Indeed, spending the weekend bringing setuptools up to date was downright fun by comparison, and the results are now in SVN, ready for you to try them out.  Not only did I implement fixes for virtually all the outstanding bugs in the setuptools tracker, but I also tackled a few that aren't in there but personally annoyed me, like Vista's UAC warnings when you try to run easy_install.

Anyway, I'll be cutting an official release (0.6c10) in a few days, so please be ready if your project infrastructure relies on fetching the latest setuptools version from PyPI.  I'm actually pretty excited about this release, because it represents the finish-out of all the 0.6 maintenance cruft that I wanted to do before working on new features in 0.7a1, and starting on the improved package manager that I've been babbling about for years.

On the other hand, I'm less than excited to have people believing some of the rubbish that they do, and it's even less pleasant to imagine that it's spreading.

I do understand that some people are angry about the long wait between setuptools releases, and that's their right.

It's also their right to do something about it, and for the brief time when they were taking the high road -- i.e., 1) being courteous, and 2) not engaging in a public FUD campagin -- I tried to help and participate, and even offered to release the fork as an official version.  Heck I was even excited about the possibility.

But apparently, my positive attitude was too "suspicious" for some people to accept, and others took my search for a qualified maintainer very personally.  And now, various people are claiming the fork is "official" or "blessed", when it never was...  that it's backward-compatible with setuptools, when it's not...  and that it fixes various bugs...  that in fact it doesn't.

And it seems that the collective anger in some quarters has reached such a fever pitch that anything positive I do is still considered "out of the blue" and suspicious.

It would be nice if I could say I was 100% above the no-good-deed-goes-unpunished philosophy of the programming herd.  Certainly, this sort of rampant negativity -- and the corresponding negativity in me that it tends to trigger -- is a big reason I wanted out of professional software development in the first place.  While there are a lot of cool people in the business, a large number of others are...  shall we say, rather unpleasant?

I had hoped to just move forward and pick things up where I left them last year, when I started taking time off to do some serious work on non-programming projects -- and I had no idea when I started it'd be a whole year.

But it seems that I've underestimated just how upset some formerly-(relatively)-happy users of setuptools are with my (relative) disappearance.  And so it's understandable that showing back up with nothing more than a, "Hey, long time no see, here's an update I'd like you to test" might be...  less than satisfying.

So, for all of you long-suffering setuptools users, I'm sorry.  I should've communicated better about my status and plans, and I would have if I'd had any idea what they were myself.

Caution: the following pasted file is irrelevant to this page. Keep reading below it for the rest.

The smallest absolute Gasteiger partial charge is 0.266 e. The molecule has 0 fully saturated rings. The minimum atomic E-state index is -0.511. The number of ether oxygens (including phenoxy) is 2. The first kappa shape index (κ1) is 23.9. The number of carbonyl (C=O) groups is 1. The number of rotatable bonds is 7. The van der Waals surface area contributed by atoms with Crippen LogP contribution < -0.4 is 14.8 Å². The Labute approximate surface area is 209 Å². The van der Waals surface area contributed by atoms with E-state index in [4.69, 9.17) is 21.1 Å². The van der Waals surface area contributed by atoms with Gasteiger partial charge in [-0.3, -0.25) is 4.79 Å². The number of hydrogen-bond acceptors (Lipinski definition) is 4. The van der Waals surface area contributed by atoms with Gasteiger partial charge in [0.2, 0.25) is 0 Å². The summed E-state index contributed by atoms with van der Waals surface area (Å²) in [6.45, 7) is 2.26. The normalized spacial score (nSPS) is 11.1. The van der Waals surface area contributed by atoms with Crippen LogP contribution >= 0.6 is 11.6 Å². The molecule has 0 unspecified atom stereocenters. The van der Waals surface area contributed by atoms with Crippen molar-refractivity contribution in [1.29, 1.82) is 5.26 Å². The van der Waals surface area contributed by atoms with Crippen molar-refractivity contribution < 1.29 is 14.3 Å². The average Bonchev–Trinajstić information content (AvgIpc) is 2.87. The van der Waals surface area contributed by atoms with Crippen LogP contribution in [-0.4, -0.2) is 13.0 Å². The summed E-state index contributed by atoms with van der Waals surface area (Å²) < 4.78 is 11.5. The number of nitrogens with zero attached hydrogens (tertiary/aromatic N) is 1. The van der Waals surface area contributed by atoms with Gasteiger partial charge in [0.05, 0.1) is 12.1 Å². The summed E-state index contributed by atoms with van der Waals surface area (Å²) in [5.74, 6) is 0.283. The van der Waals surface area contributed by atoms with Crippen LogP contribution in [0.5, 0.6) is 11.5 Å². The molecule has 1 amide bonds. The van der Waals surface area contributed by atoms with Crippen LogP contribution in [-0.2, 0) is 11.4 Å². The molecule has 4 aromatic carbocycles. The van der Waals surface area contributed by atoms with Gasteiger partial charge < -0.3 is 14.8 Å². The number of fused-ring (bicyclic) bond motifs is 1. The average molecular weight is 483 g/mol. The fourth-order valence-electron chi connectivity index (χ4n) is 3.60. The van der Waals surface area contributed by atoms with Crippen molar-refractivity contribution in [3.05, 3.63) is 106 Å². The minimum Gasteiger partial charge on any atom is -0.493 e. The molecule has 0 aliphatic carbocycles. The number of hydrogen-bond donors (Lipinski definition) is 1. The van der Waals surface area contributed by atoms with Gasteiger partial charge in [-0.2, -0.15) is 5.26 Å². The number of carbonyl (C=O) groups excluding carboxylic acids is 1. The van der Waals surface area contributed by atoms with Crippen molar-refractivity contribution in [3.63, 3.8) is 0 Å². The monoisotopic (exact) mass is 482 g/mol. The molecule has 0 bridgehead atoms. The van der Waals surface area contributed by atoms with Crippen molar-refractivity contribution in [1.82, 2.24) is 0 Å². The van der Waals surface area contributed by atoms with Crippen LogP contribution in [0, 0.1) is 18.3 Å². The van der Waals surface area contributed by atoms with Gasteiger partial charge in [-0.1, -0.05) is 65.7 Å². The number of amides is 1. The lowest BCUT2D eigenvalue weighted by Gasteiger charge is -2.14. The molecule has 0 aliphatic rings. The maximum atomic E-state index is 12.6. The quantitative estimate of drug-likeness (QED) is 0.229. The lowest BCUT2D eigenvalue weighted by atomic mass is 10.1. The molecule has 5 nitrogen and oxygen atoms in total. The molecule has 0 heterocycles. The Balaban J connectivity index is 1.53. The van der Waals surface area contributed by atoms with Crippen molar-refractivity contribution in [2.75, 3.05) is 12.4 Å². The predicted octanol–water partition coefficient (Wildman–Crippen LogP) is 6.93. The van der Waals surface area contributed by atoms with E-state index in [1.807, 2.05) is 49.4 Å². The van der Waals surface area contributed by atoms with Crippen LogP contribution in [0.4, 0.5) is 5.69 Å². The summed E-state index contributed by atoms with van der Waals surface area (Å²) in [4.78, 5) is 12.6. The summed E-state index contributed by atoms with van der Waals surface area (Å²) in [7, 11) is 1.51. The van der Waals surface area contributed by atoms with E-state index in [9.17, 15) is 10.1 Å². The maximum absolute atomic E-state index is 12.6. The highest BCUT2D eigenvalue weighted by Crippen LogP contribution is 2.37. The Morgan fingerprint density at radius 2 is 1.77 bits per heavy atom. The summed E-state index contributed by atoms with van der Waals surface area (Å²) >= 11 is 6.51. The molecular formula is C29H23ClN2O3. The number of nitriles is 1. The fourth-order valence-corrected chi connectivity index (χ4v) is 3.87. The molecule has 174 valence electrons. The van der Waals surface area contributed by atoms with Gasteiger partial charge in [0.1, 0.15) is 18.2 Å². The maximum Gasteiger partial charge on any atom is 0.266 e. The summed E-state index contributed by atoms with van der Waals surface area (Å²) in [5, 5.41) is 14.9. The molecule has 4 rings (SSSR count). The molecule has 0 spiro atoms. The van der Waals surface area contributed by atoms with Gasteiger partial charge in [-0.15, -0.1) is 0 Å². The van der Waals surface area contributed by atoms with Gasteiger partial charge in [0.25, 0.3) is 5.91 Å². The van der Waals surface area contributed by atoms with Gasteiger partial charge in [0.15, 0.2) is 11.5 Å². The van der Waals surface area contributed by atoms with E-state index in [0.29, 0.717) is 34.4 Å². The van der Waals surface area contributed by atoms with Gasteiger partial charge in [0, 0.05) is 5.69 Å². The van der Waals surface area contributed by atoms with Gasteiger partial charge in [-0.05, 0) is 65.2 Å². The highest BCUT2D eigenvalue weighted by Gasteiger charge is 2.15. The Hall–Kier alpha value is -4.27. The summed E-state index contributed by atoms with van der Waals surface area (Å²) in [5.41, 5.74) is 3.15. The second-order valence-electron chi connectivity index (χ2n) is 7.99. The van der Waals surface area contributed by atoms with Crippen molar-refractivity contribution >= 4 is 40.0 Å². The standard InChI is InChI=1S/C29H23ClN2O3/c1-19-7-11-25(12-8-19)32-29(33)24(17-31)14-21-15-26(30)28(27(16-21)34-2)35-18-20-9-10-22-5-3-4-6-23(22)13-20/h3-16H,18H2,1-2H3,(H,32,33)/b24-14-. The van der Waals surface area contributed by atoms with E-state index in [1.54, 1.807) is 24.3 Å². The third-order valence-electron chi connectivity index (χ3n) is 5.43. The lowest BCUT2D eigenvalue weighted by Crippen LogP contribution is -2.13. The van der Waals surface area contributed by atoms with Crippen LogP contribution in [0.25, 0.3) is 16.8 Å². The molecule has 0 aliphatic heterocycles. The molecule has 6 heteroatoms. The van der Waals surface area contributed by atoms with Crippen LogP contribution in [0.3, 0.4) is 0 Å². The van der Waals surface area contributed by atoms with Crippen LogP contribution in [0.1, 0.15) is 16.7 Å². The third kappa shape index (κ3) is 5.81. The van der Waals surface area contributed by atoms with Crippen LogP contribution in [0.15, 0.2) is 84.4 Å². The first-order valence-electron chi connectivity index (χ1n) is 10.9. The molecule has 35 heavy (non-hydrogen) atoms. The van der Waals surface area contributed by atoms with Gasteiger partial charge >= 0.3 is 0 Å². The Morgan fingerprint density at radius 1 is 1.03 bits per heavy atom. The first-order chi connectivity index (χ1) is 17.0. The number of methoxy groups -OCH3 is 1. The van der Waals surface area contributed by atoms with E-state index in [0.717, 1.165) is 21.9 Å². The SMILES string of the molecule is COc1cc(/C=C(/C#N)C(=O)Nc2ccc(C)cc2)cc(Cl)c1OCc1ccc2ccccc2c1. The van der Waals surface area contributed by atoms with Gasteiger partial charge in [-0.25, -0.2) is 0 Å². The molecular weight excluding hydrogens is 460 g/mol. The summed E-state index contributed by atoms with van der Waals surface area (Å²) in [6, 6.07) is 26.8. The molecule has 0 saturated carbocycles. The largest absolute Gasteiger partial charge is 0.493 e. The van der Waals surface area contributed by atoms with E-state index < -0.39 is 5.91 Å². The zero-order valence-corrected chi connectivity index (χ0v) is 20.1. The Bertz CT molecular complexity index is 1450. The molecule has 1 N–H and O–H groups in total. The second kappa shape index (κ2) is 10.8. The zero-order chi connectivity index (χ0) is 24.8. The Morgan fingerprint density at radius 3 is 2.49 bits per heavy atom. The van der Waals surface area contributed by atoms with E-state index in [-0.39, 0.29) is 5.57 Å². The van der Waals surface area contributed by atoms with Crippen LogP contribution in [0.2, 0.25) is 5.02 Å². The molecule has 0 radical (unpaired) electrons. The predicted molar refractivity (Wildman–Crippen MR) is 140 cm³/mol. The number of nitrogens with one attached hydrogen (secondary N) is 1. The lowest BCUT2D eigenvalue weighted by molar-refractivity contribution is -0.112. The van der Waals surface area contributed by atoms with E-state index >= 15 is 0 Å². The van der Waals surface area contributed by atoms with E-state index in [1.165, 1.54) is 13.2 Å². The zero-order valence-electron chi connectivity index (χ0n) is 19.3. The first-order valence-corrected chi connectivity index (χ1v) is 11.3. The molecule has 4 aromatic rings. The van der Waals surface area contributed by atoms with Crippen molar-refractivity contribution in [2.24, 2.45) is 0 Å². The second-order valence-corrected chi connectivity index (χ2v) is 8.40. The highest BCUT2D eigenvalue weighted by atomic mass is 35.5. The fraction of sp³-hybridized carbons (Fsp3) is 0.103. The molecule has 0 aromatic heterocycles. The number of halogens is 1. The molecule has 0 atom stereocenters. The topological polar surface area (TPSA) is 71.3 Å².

It didn't help that I fell prey to a bit of an entitlement attitude, after so many distutils-sig flamewars over all sorts of minutiae that tended to make me think of anyone proposing changes to setuptools as being an idiot by default.  Among other things, I forgot that the fact that plenty of other people being wrong, doesn't necessarily make me right.

But you do need to understand: I'm not working on setuptools to get back into anyone's good graces but my own.

You see, over the last few weeks there've been a lot of emails on the distutils-sig and Python-Dev from people who are upset at having to leave setuptools.

And I want them to be able to have an actual choice about whether they start using another package or not.  Some have said that it's not fair game for the very people promoting the use of another package, to force them to do so by changing Python.

And I agree, which is why I've done what I've done.

Now, I realize that this isn't going to do much for the people who're already mad as hell and don't want to take it any more.  But when it comes right down to it, being mad is your choice, not mine.

In the same way, I could choose to be forever angry about what seem like numerous unfair, unjust, unexcusable slights dealt out to me.  And I could keep lashing out in anger at the people I think are responsible for my pain.

But that won't make them stop, and it won't make anything better.  At some point, you have to decide what it is that you want instead, and move towards that, instead of trying to "solve" an existing "problem".

So, that's what I'm starting now.

See, for the last several months I've actually been walking on eggshells, trying to not say anything that anyone might be offended by, or announce any plans that anyone might accuse of being "suspicious".

Now, though, I realize that my silence and bending over backwards was actually adding to the problem.  It gave some people the idea I agreed with things I didn't agree with.  It didn't communicate anything to the people who needed to know what was going on with me.  And it even discouraged me from actually doing anything, because I wasn't sharing the excitement and ideas that motivate me.

I kept thinking that there'd be a "right" time, that if I just lay low long enough, I could go accomplish some things and come back and say, "ta da!" and make everything better.

Well, you can see how well that worked.

So, new plan starts now.

Stay tuned.